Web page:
27 August 2020

Parenting Ideas Insights

Parenting Ideas Insights

Staying the course in COVID times

COVID-19 continues to test us in ways that were unimaginable at the start of 2020. It’s becoming the defining event of this generation and a reference point for decades to come. We’ve had depression kids, war kids and now we have COVID-19 kids.

The impact of COVID-19 is felt di erently across the country. Currently, Victoria is in Stage 4 lockdown while other states are on high alert. Not every student is working from home, but most students are COVID conscious, knowing that they’re only a corona cough or virus-filled hug away from remote learning.

Encouraging kids to stay the course when they’ve been denied access to the classroom, peers and community activities is now a common parenting challenge. Denial is generally tolerable in the short term, but the novelty of changed circumstances soon wears off. The following strategies will assist both parents and kids to stay the COVID long course:

Accept difficult emotions

‘There’s nothing so bad that we can’t talk about, but there are behaviours that we won’t accept’ is a mantra that serves families well. It’s okay for children to feel frustrated, annoyed, angry or upset about their change of circumstances due to the pandemic but that doesn’t give them permission to behave disrespectfully, miss school requirements or fail to assist at home. It helps if parents validate how their children feel, then encourage them to focus on fulfilling school and family expectations.

Encourage acceptance

Some children and young people will protest the COVID induced changes that have been imposed upon them. In some respects, it may be admirable for children to push for a better deal, but the severity of the COVID-19 pandemic means that the individual needs to bend toward the greater community good. This is simply a case of accepting and making the best of the situation at hand.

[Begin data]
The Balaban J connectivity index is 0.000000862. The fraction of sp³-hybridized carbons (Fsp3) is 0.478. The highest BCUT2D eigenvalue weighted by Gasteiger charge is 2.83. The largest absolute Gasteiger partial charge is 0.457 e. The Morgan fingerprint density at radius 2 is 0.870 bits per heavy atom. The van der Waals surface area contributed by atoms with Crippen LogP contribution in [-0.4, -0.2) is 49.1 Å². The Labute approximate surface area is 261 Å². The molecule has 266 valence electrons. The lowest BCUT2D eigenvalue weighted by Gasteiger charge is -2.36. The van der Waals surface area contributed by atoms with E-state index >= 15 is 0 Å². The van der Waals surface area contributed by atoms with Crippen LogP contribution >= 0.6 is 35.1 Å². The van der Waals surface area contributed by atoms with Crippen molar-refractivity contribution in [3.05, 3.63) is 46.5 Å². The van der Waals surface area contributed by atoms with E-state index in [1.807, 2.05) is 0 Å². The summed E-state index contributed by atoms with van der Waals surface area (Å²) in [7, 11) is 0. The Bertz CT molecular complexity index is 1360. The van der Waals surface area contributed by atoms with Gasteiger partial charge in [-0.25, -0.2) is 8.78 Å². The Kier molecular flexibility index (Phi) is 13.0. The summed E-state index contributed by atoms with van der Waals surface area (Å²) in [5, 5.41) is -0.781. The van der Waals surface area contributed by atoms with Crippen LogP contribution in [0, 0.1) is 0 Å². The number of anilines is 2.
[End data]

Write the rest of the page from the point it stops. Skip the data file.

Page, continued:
Take it one day and week at a time

On family bush walks my young children would rarely complain when the tracks were windy. The complaint levels rose when paths were long and straight as the finish line seemed such a long way o . In a similar vein during our current times it’s smart to keep kids focused on getting through each day and week rather than look too far ahead. Six weeks of Stage 4 may seem intolerable, so it’s better to focus on getting through each day and week.

Be the hope person

Help children and young people understand that they will get through di icult times. “This too shall pass” is perhaps the most apt meme for our times. If your hope bucket is emptying out, seek out positive friends and relatives who can top it up. Our own resilience needs nurturing if we are to last the distance.

The internal parenting manual that guides us probably doesn’t include chapters dealing with remote learning, lack of peer interaction and kids’ disappointment. Most of us are treading new parenting ground so it’s best to be open to change, accepting of difficulties and forgiving of inevitable parenting stumbles.

Michael Grose

Michael Grose, founder of Parenting Ideas, is one of Australia’s leading parenting educators. He’s the author of 10 books for parents including Thriving! and the bestselling Why First Borns Rule the World and Last Borns Want to Change It, and his latest release Spoonfed Generation: How to raise independent children.